Careers In Word Smashing Part II
I tend to look at all writing, whether fiction or non-fiction, novel, TV series, film and stage play, as stories. For me, a story must have enough structure and linearity to provide the reader/viewer with satisfaction. After that anything else can be added; thematic power, surreality, musical numbers, I don’t mind. You had me at story.
Why do we stay with stories? To find out what happens. This holds true from ‘Anna Karenina’ to the ‘Shit Town’ podcast, from ‘Cinderella’ (especially that story) Cervantes to Stephen King. There are exceptions; Proust, Brigid Brophy, humorous works where the pleasure comes from getting from one page to the next. But there aren’t that many.
You don’t have to approach writing from this point of view, however. In his excellent book ‘Balancing Acts’, Nicholas Hytner commissions new plays by subject matter or even a good title. ‘We need a climate change play, and nobody’s looking at Iraq’, he’ll say, and interested playwrights submit ideas. You can do that – why not?
It’s certainly the way I approach the Bryant & May series. ‘the subject of urban loneliness is interesting’, I think, or ‘the next one should be set in the transitional phase of the 1960s’. I don’t think, ‘this is about a crazy killer who sets out to kill bankers.’ When I look back at earlier novels I don’t really remember whodunnit, and nor do you, probably. What you recall is what I want you to recall – a place, characters, set pieces, a touching moment. But the story must also conform to a structure you feel comfortable with.
I love experimental literature, but the only two I can think of in the crime genre are Patrick McCabe’s ‘The Face on the Cutting Room Floor’ and Keith Ridgway’s ‘Hawthorn & Child’.Â In crime novels everything is pretty well explained, everything resolved, so that the solution to the mystery becomes the point. In ‘Hawthorn & Child’ almost nothing is resolved or explained. If anything, you end up with more questions than when you started. This is not an easy trick to pull off, and will polarise your readers.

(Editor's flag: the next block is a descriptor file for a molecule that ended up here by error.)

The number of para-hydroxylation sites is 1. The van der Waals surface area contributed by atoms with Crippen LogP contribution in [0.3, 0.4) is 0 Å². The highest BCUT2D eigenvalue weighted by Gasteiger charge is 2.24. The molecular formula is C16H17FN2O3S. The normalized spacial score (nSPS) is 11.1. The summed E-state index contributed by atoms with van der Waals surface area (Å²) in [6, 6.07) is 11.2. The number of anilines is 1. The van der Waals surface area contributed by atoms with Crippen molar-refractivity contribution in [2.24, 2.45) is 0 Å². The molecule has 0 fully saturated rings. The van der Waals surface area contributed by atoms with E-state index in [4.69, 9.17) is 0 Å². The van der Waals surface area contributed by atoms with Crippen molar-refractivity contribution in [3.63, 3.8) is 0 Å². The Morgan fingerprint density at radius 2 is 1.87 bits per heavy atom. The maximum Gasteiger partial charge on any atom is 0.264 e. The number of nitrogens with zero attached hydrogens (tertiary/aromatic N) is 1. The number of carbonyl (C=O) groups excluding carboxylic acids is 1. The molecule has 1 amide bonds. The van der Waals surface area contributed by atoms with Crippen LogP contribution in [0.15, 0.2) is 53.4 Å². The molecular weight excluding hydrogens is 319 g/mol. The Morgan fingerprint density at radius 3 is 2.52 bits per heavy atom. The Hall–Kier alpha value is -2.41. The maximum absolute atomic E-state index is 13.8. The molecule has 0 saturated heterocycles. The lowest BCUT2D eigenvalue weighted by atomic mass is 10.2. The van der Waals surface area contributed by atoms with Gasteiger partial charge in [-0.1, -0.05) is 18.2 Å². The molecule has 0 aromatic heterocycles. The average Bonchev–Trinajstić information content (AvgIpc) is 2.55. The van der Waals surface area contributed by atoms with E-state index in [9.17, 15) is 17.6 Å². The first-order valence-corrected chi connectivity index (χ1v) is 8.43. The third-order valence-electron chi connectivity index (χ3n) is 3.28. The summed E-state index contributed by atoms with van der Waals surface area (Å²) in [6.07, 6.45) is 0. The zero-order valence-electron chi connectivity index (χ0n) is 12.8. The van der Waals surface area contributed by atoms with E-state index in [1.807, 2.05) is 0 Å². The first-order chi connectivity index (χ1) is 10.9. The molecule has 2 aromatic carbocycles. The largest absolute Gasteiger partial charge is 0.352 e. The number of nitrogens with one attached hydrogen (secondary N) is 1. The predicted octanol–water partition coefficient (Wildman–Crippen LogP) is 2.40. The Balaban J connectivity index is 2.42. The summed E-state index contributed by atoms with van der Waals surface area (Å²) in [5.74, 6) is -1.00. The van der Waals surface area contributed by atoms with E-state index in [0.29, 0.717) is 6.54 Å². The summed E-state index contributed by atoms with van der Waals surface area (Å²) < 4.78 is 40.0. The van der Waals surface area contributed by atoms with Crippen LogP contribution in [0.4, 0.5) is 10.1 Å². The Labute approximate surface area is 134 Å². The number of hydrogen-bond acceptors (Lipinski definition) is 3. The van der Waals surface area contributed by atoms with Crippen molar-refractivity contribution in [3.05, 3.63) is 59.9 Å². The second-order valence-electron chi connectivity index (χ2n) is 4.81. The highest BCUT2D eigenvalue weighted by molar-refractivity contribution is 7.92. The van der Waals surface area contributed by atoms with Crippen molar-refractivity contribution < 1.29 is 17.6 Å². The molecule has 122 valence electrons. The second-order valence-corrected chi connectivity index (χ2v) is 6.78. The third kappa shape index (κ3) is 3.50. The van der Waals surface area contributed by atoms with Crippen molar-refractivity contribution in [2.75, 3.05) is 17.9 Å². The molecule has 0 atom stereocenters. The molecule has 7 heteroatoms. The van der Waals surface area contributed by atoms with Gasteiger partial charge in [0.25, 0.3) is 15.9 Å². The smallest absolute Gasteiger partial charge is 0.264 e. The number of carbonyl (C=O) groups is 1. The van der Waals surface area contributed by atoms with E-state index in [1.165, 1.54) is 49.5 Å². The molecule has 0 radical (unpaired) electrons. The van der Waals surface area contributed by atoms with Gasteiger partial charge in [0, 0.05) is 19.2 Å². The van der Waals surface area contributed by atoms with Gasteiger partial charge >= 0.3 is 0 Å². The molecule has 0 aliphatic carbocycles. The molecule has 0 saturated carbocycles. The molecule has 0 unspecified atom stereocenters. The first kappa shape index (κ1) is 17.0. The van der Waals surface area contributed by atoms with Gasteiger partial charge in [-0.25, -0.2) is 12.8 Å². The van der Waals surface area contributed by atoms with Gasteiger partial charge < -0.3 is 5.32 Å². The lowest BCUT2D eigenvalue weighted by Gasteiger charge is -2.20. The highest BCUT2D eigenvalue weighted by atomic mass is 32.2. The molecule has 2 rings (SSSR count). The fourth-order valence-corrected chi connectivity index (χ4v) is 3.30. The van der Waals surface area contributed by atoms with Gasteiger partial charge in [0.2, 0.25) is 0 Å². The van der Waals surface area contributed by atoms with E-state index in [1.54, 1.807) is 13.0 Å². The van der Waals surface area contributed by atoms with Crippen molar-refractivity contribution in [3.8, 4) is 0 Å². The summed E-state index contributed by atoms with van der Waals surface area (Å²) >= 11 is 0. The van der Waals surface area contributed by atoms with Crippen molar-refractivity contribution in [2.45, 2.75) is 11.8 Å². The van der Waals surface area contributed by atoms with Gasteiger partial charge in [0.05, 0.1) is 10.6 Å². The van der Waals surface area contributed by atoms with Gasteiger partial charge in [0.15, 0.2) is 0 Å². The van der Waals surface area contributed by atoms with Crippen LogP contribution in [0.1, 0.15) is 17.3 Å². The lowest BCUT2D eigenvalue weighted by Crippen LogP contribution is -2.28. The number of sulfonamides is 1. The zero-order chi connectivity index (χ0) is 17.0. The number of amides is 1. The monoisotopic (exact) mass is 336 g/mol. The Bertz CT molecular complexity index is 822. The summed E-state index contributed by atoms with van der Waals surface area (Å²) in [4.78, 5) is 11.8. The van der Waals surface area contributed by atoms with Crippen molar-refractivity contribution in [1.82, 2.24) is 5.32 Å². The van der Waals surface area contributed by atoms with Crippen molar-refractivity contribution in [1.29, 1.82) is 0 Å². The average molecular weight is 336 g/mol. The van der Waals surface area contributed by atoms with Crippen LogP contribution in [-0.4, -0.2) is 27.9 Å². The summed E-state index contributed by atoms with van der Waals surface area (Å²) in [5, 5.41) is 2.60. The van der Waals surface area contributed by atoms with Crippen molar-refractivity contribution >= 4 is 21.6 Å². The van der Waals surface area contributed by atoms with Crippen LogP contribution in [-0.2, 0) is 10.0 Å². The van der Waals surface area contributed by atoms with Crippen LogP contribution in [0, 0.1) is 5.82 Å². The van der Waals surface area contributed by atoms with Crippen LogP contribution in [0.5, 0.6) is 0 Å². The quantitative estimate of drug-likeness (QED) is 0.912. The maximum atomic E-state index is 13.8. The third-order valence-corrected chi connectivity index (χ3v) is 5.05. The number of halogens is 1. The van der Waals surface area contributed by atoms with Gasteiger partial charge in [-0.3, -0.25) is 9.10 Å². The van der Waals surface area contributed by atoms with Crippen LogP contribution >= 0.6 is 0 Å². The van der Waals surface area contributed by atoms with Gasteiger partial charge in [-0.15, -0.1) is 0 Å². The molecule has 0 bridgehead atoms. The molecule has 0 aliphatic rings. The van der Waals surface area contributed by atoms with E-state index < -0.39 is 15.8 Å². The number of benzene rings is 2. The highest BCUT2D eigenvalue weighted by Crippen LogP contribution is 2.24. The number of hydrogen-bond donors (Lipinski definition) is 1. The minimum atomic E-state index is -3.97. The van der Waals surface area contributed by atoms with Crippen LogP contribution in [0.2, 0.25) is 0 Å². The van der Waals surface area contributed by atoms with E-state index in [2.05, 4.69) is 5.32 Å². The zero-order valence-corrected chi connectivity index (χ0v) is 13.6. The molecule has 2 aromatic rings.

But let’s take two writers who aim squarely at the mainstream. Robert Harris is a consummate storyteller who writes with great discipline. He’s someone I would call a ‘male writer’ in that his subjects, which range from the life of Cicero to alternative 20th century history, perhaps have more male appeal in the same way that, say, Jane Gardam, a superb novelist, writes from an overwhelmingly female perspective (I’m sure you’ll have opinions about this).
Harris ratchets up our need to find out what happens next. A novel should be a window to a world that one can’t quite open far enough. In ‘Pompeii’ he has a smart underlying idea; that wealthy Romans were the Kardashians of their day. The story is told through an aquarius (basically a plumber) who has toÂ work out what’s killing fish and draining the fountains while dealing with angry landowners – and because we know the ending the tension becomes unbearable.
In Phillip Pullman’s miraculous ‘His Dark Materials’ trilogy the author presents us with a free-spirited girl called Lyra living in a chimerical Oxford that quickly proves not to be our world. But because it feels familiar at the outset, we go along with the premise so easily that our world, when it appears, feels alien.
In fact, nothing in Pullman’s universe is to be trusted; friends are enemies, worlds collide, a boy and a girl from different parts of the universe can be in love in different dimensions. Nor is the language trustworthy; theÂ Harry Potter books are clear and undemanding, with a number of invented words which are signposted, whereas Pullman blurs all the lines. The worlds he creates are complex, so there are no easy answers. Nor are his books aimed at a single age group. To add further complications, he’s based his story arc on Milton’s ‘Paradise Lost’, a work few people seem to have actually read.
But Pullman tells an irresistible story. You want to find out what happens next. When Christopher Isherwood’s Berlin stories – which are little more than dainty character sketches – were adapted as ‘Cabaret’, there needed to be a storyline, a spine on which to hang to flesh of prewar Berlin. There was already a play, ‘I Am A Camera’ by John Van Druten, that majored on Sally Bowles, the enigmatic English girl who briefly appears in Isherwood’s sketches, so it made sense to place her at the centre of the story. But how do you create tension? By making her wilfully unaware of the escalating political situation until she is finally forced to acknowledge it.
Stories, stories. What happens next? If you don’t ask yourself that, be sure your reader will.